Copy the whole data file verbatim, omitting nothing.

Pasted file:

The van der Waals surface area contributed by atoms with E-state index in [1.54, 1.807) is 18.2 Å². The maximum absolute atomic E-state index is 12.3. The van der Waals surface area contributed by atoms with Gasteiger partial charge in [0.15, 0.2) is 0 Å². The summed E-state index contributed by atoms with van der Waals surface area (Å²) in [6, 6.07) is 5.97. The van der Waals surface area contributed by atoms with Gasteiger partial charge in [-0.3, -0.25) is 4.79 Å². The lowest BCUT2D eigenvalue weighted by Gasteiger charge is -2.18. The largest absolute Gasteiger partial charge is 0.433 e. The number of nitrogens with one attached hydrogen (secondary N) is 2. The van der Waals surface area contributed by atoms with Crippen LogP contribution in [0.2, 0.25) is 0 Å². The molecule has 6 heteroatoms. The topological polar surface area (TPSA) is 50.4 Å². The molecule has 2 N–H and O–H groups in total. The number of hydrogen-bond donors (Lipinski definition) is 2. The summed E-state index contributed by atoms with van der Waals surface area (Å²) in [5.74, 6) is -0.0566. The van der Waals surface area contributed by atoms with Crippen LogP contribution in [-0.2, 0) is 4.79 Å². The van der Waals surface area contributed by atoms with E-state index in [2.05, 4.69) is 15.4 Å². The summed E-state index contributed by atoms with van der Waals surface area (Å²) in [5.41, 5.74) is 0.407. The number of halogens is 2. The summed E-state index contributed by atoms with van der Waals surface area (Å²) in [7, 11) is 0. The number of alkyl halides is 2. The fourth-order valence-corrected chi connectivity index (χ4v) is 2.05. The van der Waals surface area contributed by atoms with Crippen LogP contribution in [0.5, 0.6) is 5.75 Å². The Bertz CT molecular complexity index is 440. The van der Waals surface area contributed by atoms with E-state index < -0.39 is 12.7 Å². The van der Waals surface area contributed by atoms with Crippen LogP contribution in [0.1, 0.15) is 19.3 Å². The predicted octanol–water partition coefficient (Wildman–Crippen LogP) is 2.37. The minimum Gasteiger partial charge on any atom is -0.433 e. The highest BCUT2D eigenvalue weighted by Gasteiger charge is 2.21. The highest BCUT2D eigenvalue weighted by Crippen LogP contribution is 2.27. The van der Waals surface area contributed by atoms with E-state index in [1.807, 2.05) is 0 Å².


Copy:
The van der Waals surface area contributed by atoms with E-state index in [1.54, 1.807) is 18.2 Å². The maximum absolute atomic E-state index is 12.3. The van der Waals surface area contributed by atoms with Gasteiger partial charge in [0.15, 0.2) is 0 Å². The summed E-state index contributed by atoms with van der Waals surface area (Å²) in [6, 6.07) is 5.97. The van der Waals surface area contributed by atoms with Gasteiger partial charge in [-0.3, -0.25) is 4.79 Å². The lowest BCUT2D eigenvalue weighted by Gasteiger charge is -2.18. The largest absolute Gasteiger partial charge is 0.433 e. The number of nitrogens with one attached hydrogen (secondary N) is 2. The van der Waals surface area contributed by atoms with Crippen LogP contribution in [0.2, 0.25) is 0 Å². The molecule has 6 heteroatoms. The topological polar surface area (TPSA) is 50.4 Å². The molecule has 2 N–H and O–H groups in total. The number of hydrogen-bond donors (Lipinski definition) is 2. The summed E-state index contributed by atoms with van der Waals surface area (Å²) in [5.74, 6) is -0.0566. The van der Waals surface area contributed by atoms with Crippen LogP contribution in [-0.2, 0) is 4.79 Å². The van der Waals surface area contributed by atoms with E-state index in [2.05, 4.69) is 15.4 Å². The summed E-state index contributed by atoms with van der Waals surface area (Å²) in [5.41, 5.74) is 0.407. The number of halogens is 2. The summed E-state index contributed by atoms with van der Waals surface area (Å²) in [7, 11) is 0. The number of alkyl halides is 2. The fourth-order valence-corrected chi connectivity index (χ4v) is 2.05. The van der Waals surface area contributed by atoms with Crippen LogP contribution in [0.5, 0.6) is 5.75 Å². The Bertz CT molecular complexity index is 440. The van der Waals surface area contributed by atoms with E-state index < -0.39 is 12.7 Å². The van der Waals surface area contributed by atoms with Crippen LogP contribution in [0.1, 0.15) is 19.3 Å². The predicted octanol–water partition coefficient (Wildman–Crippen LogP) is 2.37. The minimum Gasteiger partial charge on any atom is -0.433 e. The highest BCUT2D eigenvalue weighted by Gasteiger charge is 2.21. The highest BCUT2D eigenvalue weighted by Crippen LogP contribution is 2.27. The van der Waals surface area contributed by atoms with E-state index in [1.807, 2.05) is 0 Å².